From March 15, 2020, to June 5, 2020, our institution admitted 54 patients who met NYSDOH criteria for MIS-C and who did not have an alternative diagnosis for their presentation (i.e., HLH, serious bacterial infection, or other identified autoimmune disorder). One patient who had suspected MIS-C was found to have Staphylococcus aureus bacteremia and septic shock. The institutional protocol was put into clinical practice on May 9, 2020. Twenty-six patients were admitted prior to the protocol activation and 28 patients after. Patient demographics, presenting symptoms, and COVID-19 testing status are described in Table 2. The median days of fever before admission was 5 days (range, 1–12 d) with no difference in the pre-protocol and post-protocol period. Gastrointestinal symptoms, rash, and conjunctivitis remain among the most common presenting symptoms. Forty-nine patients (49/54, 91%) had laboratory evidence of SARS-CoV-2 infection by PCR and/or serology. Serum laboratory results upon admission prior to treatment as well as results of the admission transthoracic echocardiogram are presented in Table 3. Eighteen patients (18/54, 33%) had some degree of left ventricular dysfunction by echocardiogram. Two patients (2/54, 3%) had coronary artery aneurysms (CAAs) by z score measurements greater than 2.5 sds at admission echo. Compared with patients admitted post-protocol, pre-protocol patients had significantly lower absolute lymphocyte count (p = 0.03), lower serum sodium (p = 0.01), higher C-reactive protein (p = 0.04), higher interleukin-6 (p = 0.03), and higher NT-proBNP (p < 0.01). The majority of patients (50/54, 93%) received some form of immunomodulator as outlined by the protocol (Table 4). There was no significant difference in the rate of glucocorticoid or IVIG use between the pre-protocol and post-protocol period. However, there was a significant decrease in the length of time from presentation to first IVIG administration in the post-protocol period compared with the pre-protocol period (33 to 20 hr; p = 0.02). While differences were not observed between periods in time to administration of glucocorticoid (p = 0.05) or first immunomodulatory therapy (glucocorticoid or IVIG; p = 0.05), a sensitivity analysis incorporating a 24-hour rollout period between the pre- and post-protocol periods found significant differences in both time measures (p = 0.01 for glucocorticoid, p = 0.01 for first immunomodulatory therapy). In total, 31 patients (31/54, 57%) were admitted to the PICU, with significantly fewer PICU admissions in the post-protocol period (p = 0.02). Both the PICU (p = 0.02) and total hospital lengths of stay (p < 0.01) were significantly shorter in the post-protocol period. None of the patients required invasive mechanical ventilation or mechanical circulatory support. At the time of this article, all patients have been discharged home alive.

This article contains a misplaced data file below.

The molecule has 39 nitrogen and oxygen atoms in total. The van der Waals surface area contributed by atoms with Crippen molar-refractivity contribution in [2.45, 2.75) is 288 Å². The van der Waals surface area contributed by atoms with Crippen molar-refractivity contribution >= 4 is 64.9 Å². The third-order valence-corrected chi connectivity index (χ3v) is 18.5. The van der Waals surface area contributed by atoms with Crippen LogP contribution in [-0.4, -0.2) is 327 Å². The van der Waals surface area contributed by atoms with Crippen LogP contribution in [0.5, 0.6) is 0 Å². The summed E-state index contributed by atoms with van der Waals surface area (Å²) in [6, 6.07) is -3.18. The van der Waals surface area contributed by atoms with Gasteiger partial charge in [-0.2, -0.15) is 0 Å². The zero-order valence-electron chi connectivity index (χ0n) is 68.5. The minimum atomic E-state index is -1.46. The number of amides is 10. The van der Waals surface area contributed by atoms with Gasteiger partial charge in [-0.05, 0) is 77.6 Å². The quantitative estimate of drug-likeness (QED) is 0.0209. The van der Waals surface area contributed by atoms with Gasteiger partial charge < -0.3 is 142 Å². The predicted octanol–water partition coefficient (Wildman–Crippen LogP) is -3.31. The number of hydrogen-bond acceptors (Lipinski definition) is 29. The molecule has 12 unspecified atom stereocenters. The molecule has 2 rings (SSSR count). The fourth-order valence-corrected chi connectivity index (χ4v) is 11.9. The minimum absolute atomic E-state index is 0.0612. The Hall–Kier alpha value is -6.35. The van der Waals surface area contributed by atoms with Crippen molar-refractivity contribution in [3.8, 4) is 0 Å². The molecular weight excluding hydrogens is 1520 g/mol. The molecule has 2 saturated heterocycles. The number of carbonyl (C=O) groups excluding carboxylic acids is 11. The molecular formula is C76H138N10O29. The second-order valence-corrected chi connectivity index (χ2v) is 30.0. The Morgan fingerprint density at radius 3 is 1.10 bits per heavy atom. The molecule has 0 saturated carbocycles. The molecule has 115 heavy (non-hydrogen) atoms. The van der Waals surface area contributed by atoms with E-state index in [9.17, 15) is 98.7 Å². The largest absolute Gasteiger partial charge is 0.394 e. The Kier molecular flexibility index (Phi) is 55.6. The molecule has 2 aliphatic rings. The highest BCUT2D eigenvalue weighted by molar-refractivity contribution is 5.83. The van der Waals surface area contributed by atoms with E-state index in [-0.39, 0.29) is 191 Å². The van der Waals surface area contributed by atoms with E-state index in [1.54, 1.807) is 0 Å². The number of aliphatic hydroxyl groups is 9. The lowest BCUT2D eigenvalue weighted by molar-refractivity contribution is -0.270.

TABLE 2. - Demographic Characteristics, Presenting Symptoms, and Coronavirus Disease 2019 Testing Status of Patients Admitted With Multisystem Inflammatory Syndrome in Children
Patient Characteristics All Subjects (n = 54) Pre-Protocol (n = 26) Post-Protocol (n = 28) p
Median age (range), yr 7 (0.8–20) 8.5 (0.8–20) 6.0 (0.9–18) 0.33
Male, n (%) 25 (46) 11 (40) 14 (50) 0.57
Age group, yr, n (%)
 < 1 2 (3) 1 (4) 1 (4)
 1–8 29 (54) 12 (46) 17 (61)
 9–14 15 (28) 8 (31) 7 (25)
 15–21 8 (15) 5 (19) 3 (10)
Race, n (%) 0.69
 White 19 (35) 9 (35) 10 (36)
 African American 10 (19) 4 (15) 6 (21)
 Other 8 (15) 5 (19) 3 (11)
 Asian 0 (0) 0 (0) 0 (0)
 Unknown 17 (31) 8 (31) 9 (32)
Ethnicity, n (%) 0.71
 Hispanic 16 (30) 9 (35) 7 (25)
 Not Hispanic 20 (37) 10 (38) 10 (36)
 Unknown 18 (33) 7 (27) 11 (39)
Prior comorbidity (excluding obesity), n (%) 7 (13) 4 (15) 3 (11) 0.70
Presenting symptoms, n (%)
 Median days of fever (range) 5 (1–12) 5 (1–12) 5 (2–12) 0.76
 Gastrointestinal (abdominal pain, vomiting, and/or diarrhea) 45 (83) 21 (81) 24 (86) 0.72
 Rash 41 (76) 21 (81) 20 (71) 0.42
 Conjunctivitis 31 (57) 15 (58) 16 (57) 0.96
 Shock at presentation 30 (56) 18 (69) 12 (43) 0.05